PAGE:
By Thalif Deen
NEW YORK (IDN) — When the United Nations hosted a high-level meeting on nuclear disarmament on September 28, the annual event was characterized by one underlying fact: the participation for the first time of young climate activists who warned of an impending threat from a Climate-Nuclear nexus. [2021-09-29 | 16] ITALIAN | JAPANESE TEXT VERSION PDF | RUSSIAN
Marie-Claire Graf (Switzerland), the member of the World Future Council’s Youth Present initiative and the Global North Focal Point for YOUNGO, said: “We are experiencing the effects of past and current decisions—not made by us youth, but which bind us with you in multiple existential crises, the most critical of which are the climate crisis and the nuclear threat.”
”Both have transboundary and trans-generational impacts. Both require that global cooperation and common security take precedence over national self-interest and militarism,” she added.
Graf also pointed out that the Climate-Nuclear nexus is incorporated into civil society initiatives such as the Move the Nuclear Weapons Money Campaign and Protect People and the Planet: Appeal for a Nuclear Weapon Free world.
UNFOLD ZERO, a platform for UN-focused initiatives and actions for the achievement of a nuclear-weapons-free world, says new thinking and action led by youth is vital to success in both the climate and nuclear disarmament movements.
Meanwhile, the high-level meeting also commemorated the annual International Day for the Total Elimination of Nuclear Weapons on September 26.
The UN meeting took place 4 days after the island nation of Vanuatu announced it was launching a process in the UN General Assembly to seek an Advisory Opinion from the International Court of Justice (ICJ) on the legal responsibility to stabilize the climate in order to protect current and future generations.
This initiative was inspired by the 1996 ICJ Advisory Opinion on the Legality of the Threat or Use of Nuclear Weapons, in which Vanuatu also played a leading role.
Over 60-75 speakers, including heads of state, foreign ministers, and ambassadors, addressed the three high-level meetings—on food insecurity (September 23), climate change (September 20) and nuclear disarmament (September 28).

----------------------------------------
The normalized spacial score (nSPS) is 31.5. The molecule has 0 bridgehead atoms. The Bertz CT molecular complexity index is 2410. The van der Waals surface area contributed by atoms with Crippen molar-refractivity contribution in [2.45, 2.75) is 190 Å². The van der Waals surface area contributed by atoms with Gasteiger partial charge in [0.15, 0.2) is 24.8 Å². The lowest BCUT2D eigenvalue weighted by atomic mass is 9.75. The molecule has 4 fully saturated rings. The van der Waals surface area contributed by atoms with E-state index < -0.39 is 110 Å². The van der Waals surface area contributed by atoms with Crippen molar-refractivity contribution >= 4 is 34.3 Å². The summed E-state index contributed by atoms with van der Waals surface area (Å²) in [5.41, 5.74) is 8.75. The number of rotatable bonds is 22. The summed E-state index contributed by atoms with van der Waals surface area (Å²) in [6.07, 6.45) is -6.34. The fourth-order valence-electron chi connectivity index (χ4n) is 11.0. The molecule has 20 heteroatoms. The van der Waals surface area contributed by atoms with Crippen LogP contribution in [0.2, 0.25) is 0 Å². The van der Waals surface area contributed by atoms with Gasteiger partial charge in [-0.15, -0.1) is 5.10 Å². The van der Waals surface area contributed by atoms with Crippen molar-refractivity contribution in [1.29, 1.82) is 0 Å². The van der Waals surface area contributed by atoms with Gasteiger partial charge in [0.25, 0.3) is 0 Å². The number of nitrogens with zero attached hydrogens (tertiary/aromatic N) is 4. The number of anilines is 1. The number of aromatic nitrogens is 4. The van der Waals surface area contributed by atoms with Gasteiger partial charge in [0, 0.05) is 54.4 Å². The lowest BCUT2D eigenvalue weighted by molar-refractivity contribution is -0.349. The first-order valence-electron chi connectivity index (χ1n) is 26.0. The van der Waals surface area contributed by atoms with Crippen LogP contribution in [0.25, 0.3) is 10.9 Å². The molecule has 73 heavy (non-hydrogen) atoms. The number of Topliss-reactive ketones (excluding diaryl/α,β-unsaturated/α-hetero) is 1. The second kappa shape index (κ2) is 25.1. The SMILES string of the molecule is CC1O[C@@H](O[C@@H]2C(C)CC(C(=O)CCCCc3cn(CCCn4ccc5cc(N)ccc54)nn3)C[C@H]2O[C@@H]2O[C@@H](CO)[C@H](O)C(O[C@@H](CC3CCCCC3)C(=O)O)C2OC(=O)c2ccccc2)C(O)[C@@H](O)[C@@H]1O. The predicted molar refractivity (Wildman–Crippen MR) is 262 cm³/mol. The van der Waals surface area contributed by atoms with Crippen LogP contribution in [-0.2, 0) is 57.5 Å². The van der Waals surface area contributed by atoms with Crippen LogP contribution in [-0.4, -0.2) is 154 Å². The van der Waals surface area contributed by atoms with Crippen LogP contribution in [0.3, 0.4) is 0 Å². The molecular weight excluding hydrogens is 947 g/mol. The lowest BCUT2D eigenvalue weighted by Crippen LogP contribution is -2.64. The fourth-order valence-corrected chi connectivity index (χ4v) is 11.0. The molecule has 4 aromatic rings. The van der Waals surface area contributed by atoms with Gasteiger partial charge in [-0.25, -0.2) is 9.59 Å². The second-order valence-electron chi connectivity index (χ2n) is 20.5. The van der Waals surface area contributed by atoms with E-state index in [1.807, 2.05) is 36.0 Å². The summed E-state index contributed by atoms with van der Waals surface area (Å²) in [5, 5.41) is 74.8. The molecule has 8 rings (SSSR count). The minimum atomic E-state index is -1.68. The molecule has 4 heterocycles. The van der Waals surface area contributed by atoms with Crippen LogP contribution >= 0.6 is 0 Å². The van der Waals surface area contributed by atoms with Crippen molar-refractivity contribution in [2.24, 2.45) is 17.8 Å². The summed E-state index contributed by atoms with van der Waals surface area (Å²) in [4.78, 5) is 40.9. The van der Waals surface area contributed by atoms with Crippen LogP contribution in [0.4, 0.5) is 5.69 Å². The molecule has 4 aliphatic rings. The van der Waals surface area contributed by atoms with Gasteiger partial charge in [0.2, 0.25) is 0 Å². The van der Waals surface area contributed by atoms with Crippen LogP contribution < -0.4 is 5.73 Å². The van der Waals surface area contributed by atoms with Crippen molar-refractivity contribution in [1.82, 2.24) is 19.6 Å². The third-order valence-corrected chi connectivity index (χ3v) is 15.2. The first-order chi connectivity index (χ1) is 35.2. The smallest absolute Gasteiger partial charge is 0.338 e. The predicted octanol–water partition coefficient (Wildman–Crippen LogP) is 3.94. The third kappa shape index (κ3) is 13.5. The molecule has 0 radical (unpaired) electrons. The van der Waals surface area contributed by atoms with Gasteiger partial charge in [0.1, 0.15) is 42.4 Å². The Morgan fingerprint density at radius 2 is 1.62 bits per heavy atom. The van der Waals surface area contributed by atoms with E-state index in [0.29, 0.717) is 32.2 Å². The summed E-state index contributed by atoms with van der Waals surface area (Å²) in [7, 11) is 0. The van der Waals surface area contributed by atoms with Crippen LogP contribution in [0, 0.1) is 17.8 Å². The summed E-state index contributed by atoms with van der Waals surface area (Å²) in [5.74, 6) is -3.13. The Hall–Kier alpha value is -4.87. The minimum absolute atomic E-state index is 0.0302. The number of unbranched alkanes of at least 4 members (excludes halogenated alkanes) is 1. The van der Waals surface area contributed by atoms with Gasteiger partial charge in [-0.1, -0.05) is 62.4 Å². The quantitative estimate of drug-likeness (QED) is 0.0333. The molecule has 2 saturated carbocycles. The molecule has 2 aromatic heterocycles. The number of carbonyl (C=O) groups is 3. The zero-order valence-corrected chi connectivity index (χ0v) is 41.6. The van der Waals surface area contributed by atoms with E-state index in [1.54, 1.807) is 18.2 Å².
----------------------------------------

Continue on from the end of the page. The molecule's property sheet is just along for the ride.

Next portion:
Perhaps one of the best responses came from climate activist Greta Thunberg of Sweden who mocked world leaders when she said of the climate summit—which may also apply to the other two high-level meetings— “Net-zero, blah, blah, blah. Climate-neutral, blah, blah, blah. This is all we hear from our so-called leaders—words, words that sound great but so far has led to no action or hopes and dreams.”
Alyn Ware, member of the World Future Council and Global Coordinator of Parliamentarians for Nuclear Non-proliferation and Disarmament, told IDN there are connections between the climate crisis and the threats from nuclear weapons.
In addition, the use of nuclear weapons in armed conflict could cause catastrophic climatic consequences, and climate change is a conflict escalator that increases the risks of a nuclear conflict.
And the global nuclear weapons budget—nearly $100 billion per year—is desperately needed to help finance carbon emission reductions and the phase-out of fossil fuels, he added.
John Loretz, Senior Consultant, International Physicians for the Prevention of Nuclear War (IPPNW), a non-partisan federation of national medical groups in over 63 countries, told IDN: “Obviously, every gathering of states that focuses on the elimination of nuclear weapons is important and should receive much wider media coverage than they usually get”. The International Day for the Total Elimination of Nuclear Weapons is no exception.
But “I honestly think, however, that a more important meeting on the horizon is the first meeting of States parties to the Treaty on the Prohibition of Nuclear Weapons (TPNW), which has been rescheduled for mid-March next year. If we’re to see any evidence of headway, it will be there”.